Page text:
The Red Sox had three major-league outfielders on their roster before they signed free agent Chris Young on Monday. Well, that's being generous, really: Mookie Betts is a major-league outfielder who had success -- with flashes of more to come -- in his first 197 big-league games. Jackie Bradley and Rusney Castillo have shown flashes, too, but they've also failed to produce for a meaningful length of time, so the question of their major-league credentials remains an open one.
That, right there, is why Chris Young is now signed to a two-year, $13 million deal in Boston. He's not a starting outfielder, not anymore, but he can hit lefties -- .263/.362/.474 for his career -- and play quality defense at all three outfield spots. He's a bench outfielder, and that's not something the Red Sox had around already: Brock Holt can't be the backup for everything on every night, you know.
Young is also a player who can log 300-400 plate appearance in a season without ruining it. He's the kind of outfielder who can fill in for a few weeks mid-summer while you search for a more permanent solution. And, in an outfield with one proven commodity and two potentially debilitating question marks, that matters.
What Young is not is the harbinger of a trade. The Red Sox outfield is not overcrowded: in fact, they still need to acquire another outfielder, unless Holt is set to be the fifth in his role as a utility man. And that's probably not the case, given Dustin Pedroia's history of injuries and the questions about Pablo Sandoval's and Hanley Ramirez's viability.
Young is the fourth outfielder and will play more if necessary, if Castillo goes down or Bradley makes his tremendous August a distant memory by May or June. If the Sox are going to make a trade, it won't be because of Young: it will be because they are going to invest in another starting outfielder rather than one of Castillo or Bradley. It will be because they got serious about Alex Gordon talks, or made a trade for someone more established -- it will not be because they signed a nifty bench outfielder.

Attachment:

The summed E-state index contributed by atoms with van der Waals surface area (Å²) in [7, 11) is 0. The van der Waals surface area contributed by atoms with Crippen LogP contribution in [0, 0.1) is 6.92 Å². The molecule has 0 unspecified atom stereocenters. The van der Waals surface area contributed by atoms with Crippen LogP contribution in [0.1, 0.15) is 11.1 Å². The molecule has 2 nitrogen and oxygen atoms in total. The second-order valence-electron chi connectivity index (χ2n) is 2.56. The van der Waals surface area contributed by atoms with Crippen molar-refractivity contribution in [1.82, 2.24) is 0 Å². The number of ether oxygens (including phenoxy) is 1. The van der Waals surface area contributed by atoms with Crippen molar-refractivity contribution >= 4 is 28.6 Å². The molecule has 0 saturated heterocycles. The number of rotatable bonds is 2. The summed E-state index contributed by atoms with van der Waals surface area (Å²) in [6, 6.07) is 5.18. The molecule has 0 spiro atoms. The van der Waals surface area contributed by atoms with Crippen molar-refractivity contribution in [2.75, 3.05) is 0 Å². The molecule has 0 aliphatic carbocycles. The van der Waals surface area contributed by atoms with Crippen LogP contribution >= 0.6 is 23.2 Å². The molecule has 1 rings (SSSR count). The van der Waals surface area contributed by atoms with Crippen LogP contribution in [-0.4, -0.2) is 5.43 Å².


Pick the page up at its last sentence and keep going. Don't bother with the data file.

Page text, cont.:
The Red Sox need to add another outfielder, and possibly two depending on how they feel about starting the year with both Castillo and Bradley. Young was signed to a bench salary, and his platoon splits make him the short side of any pairing. Any word that the Red Sox need to make a move because things are crowded or because Andrew Benintendi is beloved by the front office is pure speculation.
Young is insurance -- he's not the sign that the Sox are going to push their 2015 first-round draft pick up to the majors by Opening Day or even by the summer. Benintendi is likely to begin the year in High-A, and if Boston is aggressive with him and his bat continues to impress, he'll finish it in Triple-A. Maybe, maybe Benintendi pushes someone out of a 2017 role, but acting as if it's a present-day possibility is the kind of talk that makes people believe all Sox prospects are hype and nothing else.
Likewise, the Sox aren't going to give up Bradley just because they acquired a major-league talent. They'll trade him if the return is right, if he could help them get a more established outfielder in a trade or the starting pitcher they need, and so on. For all his faults, he still has real potential: if he could just balance out his highs and lows while his defense remains tremendous, he'll be a useful, first-division center fielder. Castillo isn't going anywhere, not when anyone in the league could have signed him just two Augusts ago and he hasn't done anything to pay off Boston's faith in him yet.
It's December 1, and the offseason has been pretty boring so far league-wide. Creating excitement and intrigue where there is none is an understandable reaction to that. The winter meetings are just a week away, though, so that should all change soon. Just remember that Chris Young's signing is unlikely to have any impact on what the Red Sox spend their time on in Nashville.